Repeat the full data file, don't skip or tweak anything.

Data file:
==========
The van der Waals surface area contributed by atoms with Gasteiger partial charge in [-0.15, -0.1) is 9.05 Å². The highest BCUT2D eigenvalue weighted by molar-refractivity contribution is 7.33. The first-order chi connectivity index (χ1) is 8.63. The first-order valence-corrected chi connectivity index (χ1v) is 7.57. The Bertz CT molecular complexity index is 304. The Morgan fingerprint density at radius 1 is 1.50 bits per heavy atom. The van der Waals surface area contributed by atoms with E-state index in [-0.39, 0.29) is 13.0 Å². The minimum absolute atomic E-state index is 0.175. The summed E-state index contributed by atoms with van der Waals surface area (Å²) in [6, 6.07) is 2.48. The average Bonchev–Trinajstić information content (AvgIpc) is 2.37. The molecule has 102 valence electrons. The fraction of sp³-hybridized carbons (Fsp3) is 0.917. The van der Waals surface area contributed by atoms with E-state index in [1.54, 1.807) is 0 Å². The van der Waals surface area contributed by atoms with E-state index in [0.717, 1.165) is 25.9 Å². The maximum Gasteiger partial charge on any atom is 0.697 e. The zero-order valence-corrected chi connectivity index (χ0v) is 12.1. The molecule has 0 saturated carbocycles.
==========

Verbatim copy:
The van der Waals surface area contributed by atoms with Gasteiger partial charge in [-0.15, -0.1) is 9.05 Å². The highest BCUT2D eigenvalue weighted by molar-refractivity contribution is 7.33. The first-order chi connectivity index (χ1) is 8.63. The first-order valence-corrected chi connectivity index (χ1v) is 7.57. The Bertz CT molecular complexity index is 304. The Morgan fingerprint density at radius 1 is 1.50 bits per heavy atom. The van der Waals surface area contributed by atoms with E-state index in [-0.39, 0.29) is 13.0 Å². The minimum absolute atomic E-state index is 0.175. The summed E-state index contributed by atoms with van der Waals surface area (Å²) in [6, 6.07) is 2.48. The average Bonchev–Trinajstić information content (AvgIpc) is 2.37. The molecule has 102 valence electrons. The fraction of sp³-hybridized carbons (Fsp3) is 0.917. The van der Waals surface area contributed by atoms with E-state index in [1.54, 1.807) is 0 Å². The van der Waals surface area contributed by atoms with E-state index in [0.717, 1.165) is 25.9 Å². The maximum Gasteiger partial charge on any atom is 0.697 e. The zero-order valence-corrected chi connectivity index (χ0v) is 12.1. The molecule has 0 saturated carbocycles.